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Don’t Honor the Rebels

Editor, News-Register:

Personally, I feel it most appropriate that monuments honoring those individuals who took up arms against our great nation in the American Civil War, also known as the War Between the Stats, from 1861-65, as members of the Confederate States of America. Such actions must be considered to have been treasonous.

The 11 states that elected to secede from the Union in order to essentially form their own nation, did so in an attempt to preserve the unconscionable institution of enslaving an entire race of people for their financial benefit. Therefore, they should not be honored by the nation they sought to destroy.

However, such should be done respectfully, peacefully and systematically, by the will of the people through proper government channels.

The vast majority of statues memorializing Confederate generals, obviously most often appear in cities, parks and on college campuses in states which once seceded from the Union in order to form their own nation.

The American Civil War began with the Confederates’ attack on Fort Sumter, South Carolina, on April 12, 1861, and ended on April 9, 1865, with General Robert E. Lee of the Confederacy surrendering to General Ulysses S. Grant of the Union Army. During the four bloody years of war, 140,414 of those who fought valiantly to preserve the Union perished in battle and 281,881 were wounded. In addition, 180,000 African-Americans, whose people were enslaved by the Southerners, served in the Union Army, with 37,000 being killed and 31,000 wounded in battle during the war.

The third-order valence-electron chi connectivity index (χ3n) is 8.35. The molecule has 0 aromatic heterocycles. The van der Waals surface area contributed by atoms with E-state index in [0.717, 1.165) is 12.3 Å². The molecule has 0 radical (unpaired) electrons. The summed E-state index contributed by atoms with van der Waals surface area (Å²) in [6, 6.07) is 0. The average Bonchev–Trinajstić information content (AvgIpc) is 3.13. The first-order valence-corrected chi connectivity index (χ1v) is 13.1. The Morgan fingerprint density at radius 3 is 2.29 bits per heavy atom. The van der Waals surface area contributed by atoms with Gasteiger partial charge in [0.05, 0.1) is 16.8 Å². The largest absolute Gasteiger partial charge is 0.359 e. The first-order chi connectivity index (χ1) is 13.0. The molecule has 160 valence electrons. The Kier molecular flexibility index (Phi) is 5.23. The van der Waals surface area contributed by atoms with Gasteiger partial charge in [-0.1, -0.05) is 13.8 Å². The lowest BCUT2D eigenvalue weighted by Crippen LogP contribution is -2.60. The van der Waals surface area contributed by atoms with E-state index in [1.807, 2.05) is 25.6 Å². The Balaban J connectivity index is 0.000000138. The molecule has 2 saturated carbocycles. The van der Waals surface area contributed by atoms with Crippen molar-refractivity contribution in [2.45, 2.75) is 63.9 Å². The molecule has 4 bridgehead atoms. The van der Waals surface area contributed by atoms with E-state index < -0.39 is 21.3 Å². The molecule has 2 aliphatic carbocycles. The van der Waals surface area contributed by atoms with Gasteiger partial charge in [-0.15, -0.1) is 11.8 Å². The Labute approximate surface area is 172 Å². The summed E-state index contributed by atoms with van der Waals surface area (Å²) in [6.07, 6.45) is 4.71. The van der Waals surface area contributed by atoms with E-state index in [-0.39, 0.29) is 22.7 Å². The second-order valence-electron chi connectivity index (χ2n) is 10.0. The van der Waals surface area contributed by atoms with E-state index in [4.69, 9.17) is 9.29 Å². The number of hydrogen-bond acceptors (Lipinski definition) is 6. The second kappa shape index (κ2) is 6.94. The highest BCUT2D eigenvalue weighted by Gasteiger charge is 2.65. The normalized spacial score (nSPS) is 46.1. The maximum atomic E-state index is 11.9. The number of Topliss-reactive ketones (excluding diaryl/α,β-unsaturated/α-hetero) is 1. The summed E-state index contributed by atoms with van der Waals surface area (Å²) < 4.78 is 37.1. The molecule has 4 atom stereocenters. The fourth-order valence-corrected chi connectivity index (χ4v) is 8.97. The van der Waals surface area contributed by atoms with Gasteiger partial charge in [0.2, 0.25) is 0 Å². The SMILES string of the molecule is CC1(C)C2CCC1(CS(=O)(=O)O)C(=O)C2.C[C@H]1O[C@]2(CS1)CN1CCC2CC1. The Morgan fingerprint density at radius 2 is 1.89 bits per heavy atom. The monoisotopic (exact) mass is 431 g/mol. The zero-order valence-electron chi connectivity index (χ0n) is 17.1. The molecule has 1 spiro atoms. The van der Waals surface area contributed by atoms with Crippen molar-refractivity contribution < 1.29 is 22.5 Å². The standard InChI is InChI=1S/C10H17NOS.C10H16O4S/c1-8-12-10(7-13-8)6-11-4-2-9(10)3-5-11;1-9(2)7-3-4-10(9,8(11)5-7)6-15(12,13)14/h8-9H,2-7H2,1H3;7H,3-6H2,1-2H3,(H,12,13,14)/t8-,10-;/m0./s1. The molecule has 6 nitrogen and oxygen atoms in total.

Admirably, the state of West Virginia was formed as a result of its refusal to secede from the Union, as they had been part of the state of Virginia, and officially were admitted to the United States of America in 1863.

In addition, there are 10 U.S. Army bases named for Confederate generals, and President Trump has emphatically stated that he “will not consider renaming said bases, as they are part of our great American heritage.”

Is there anywhere in the history of the world when so much honor and prestige has been placed on a vanquished entity, by the victorious nation, in spite of the immense suffering they had indisputably caused, as has been done here?

In closing, Confederate leaders should be remembered as part of our nation’s history in numerous appropriate historical venues, but those who chose to wage an aggressive war against our great nation should not be lionized. Such honor should be reserved exclusively for those who fought and sacrificed to preserve and defend our great country, the United States of America.

Richard Hord

Martins Ferry

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